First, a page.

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United 93   A+

Universal Pictures / Working Title Films

Year Released: 2006
MPAA Rating: R
Director: Paul Greengrass
Writer: Paul Greengrass
Cast: David Alan Basche, Lewis Alsamari, Christian Clemenson, Denny Dillon, Khalid Abdalla, JJ Johnson, Trish Gates, Polly Adams.

Review by Rob Vaux

I sit here in the aftermath of my United 93 viewing, wondering if our country has truly learned anything from the events it depicts. The initial debate around the movie focused on understandable topics of timing and taste. Is it too soon? Will this exploit the events of 9/11? Are we ready for (to paraphrase The Onion) the Jerry Bruckheimer version of such a painful wound? But as word filtered through -- in glowingly positive terms -- that director Paul Greengrass had presented this story with the extraordinary grace, restraint, and unvarnished truth it deserves, the arguments shifted. The word now is not "United 93 can't do right by its subject," but rather "it's so good and so moving that no one will pay to relive the trauma."

The observation is both true and deeply troubling. In all likelihood, exponentially more people will line up for Tom Cruise's make-believe explosions next week than confront and grapple with a few real ones here. Wasn't 9/11 supposed to teach us better? Aren't we supposed to face the world with clear, unblinking eyes -- to put aside our petty diversions and answer the challenge that that day set forth? If we can't face this now -- when our place in the world has become so fractured, and the legacy of those who died feels so distant -- then when can we?

The film itself gives us nowhere to hide. It doesn't fob things off on faceless enemies or play to the naked jingoism that some would insist that day required. It simply presents what likely happened as truthfully as it can: using all its power to accentuate (but never trivialize) the inherent drama of the circumstances. There are no name actors, nor do we see things from any single point of view. Many figures are played by the actual men and women who were there, portraying themselves in an unparalleled act of vérité. Even the terrorists take on believable dimensions -- scared, deluded men whose blind fanaticism openly wars with their very human need to survive. The resulting portrait achingly reminds us of who we were before that Tuesday morn, what these events cost us, and how we've changed both for better and for worse.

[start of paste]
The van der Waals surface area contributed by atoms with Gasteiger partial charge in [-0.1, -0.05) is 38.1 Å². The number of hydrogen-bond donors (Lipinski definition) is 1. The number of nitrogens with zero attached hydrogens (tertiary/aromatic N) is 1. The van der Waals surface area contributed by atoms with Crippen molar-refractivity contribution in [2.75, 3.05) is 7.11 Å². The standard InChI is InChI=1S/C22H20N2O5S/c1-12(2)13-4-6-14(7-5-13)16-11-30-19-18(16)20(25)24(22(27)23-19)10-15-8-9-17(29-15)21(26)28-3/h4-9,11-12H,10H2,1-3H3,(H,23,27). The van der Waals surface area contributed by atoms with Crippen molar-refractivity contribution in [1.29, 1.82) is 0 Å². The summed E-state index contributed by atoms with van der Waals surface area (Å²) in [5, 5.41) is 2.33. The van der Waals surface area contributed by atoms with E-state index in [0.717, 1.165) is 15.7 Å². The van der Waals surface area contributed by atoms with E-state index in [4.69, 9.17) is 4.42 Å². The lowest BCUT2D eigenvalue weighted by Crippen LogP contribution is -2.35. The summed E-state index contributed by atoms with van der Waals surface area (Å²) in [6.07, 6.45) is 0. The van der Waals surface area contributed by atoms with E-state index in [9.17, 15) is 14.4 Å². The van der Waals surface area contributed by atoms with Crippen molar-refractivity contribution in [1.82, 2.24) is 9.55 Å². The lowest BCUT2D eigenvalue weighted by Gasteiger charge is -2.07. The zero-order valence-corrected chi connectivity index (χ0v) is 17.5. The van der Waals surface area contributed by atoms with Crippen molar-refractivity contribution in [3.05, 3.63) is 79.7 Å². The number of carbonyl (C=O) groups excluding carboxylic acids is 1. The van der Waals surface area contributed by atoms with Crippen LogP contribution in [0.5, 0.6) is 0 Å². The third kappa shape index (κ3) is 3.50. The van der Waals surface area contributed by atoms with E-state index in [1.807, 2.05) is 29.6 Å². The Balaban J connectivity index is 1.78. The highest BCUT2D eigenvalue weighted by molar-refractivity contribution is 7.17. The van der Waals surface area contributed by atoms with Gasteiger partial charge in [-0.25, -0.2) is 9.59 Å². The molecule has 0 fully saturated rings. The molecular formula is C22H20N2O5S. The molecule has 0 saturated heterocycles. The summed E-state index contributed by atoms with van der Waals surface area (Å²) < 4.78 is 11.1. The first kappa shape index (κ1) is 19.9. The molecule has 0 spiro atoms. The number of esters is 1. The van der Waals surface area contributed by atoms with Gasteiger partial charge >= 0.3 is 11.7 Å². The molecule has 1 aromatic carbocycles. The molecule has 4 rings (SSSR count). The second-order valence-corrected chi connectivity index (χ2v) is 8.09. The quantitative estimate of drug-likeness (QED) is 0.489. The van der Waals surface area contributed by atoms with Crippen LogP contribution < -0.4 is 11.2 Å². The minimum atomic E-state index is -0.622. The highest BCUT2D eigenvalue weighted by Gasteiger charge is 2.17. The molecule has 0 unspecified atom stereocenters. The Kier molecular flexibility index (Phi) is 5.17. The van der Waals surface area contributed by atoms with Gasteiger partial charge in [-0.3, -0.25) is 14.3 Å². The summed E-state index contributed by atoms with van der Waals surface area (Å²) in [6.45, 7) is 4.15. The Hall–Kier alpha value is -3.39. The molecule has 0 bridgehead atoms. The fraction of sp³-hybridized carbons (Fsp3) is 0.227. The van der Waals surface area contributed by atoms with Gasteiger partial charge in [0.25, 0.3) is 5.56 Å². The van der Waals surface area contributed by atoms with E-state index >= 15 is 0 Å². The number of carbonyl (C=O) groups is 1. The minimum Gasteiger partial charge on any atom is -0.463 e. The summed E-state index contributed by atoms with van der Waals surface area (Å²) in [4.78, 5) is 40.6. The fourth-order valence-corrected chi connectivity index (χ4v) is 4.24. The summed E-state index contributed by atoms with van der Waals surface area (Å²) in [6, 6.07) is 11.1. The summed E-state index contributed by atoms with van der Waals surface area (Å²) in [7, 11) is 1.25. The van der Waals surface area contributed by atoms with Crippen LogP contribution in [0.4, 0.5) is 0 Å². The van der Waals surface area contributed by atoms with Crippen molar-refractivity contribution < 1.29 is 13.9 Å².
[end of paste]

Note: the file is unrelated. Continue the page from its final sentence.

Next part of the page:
The details are small and unobtrusive, presented by Greengrass with deceptively casual simplicity. The film begins with just another weekday in New York: nice day, clear skies. Passengers waiting for Flight 93 talk on cell phones with their families and co-workers. A gaggle of stewardesses arrives to start their prep work. Workmen slowly fill the plane's engines -- a lotta fuel in there, it's a long way to San Francisco -- while various flight control centers settle into a typical morning workload. And then, almost as an afterthought, a single air trafficker asks an innocuous question over the radio. "American 11, Boston Center, what's your status...? American 11...? American 11, are you there...?"

Greengrass never lets us see things all at once, nor are the characters permitted the wisdom that hindsight has given us. As the day unfolds, the early abnormalities turn into confusion and concern, seen initially through people who only gradually grasp the enormity of the attacks. Things start out normally, then get bad, then worse, then incomprehensible. The formula makes for exquisitely Hitchcockian suspense, bound up in a tone of underlying sadness. There's a hijacking and wow we haven't had one of those in 20 years, and the terrorists might be making demands soon, and we don't know if it's just a hoax, and the military isn't getting back to us, and the plane's going back to Logan, and now it's turning south, and hey, is that smoke coming from the Trade Center?!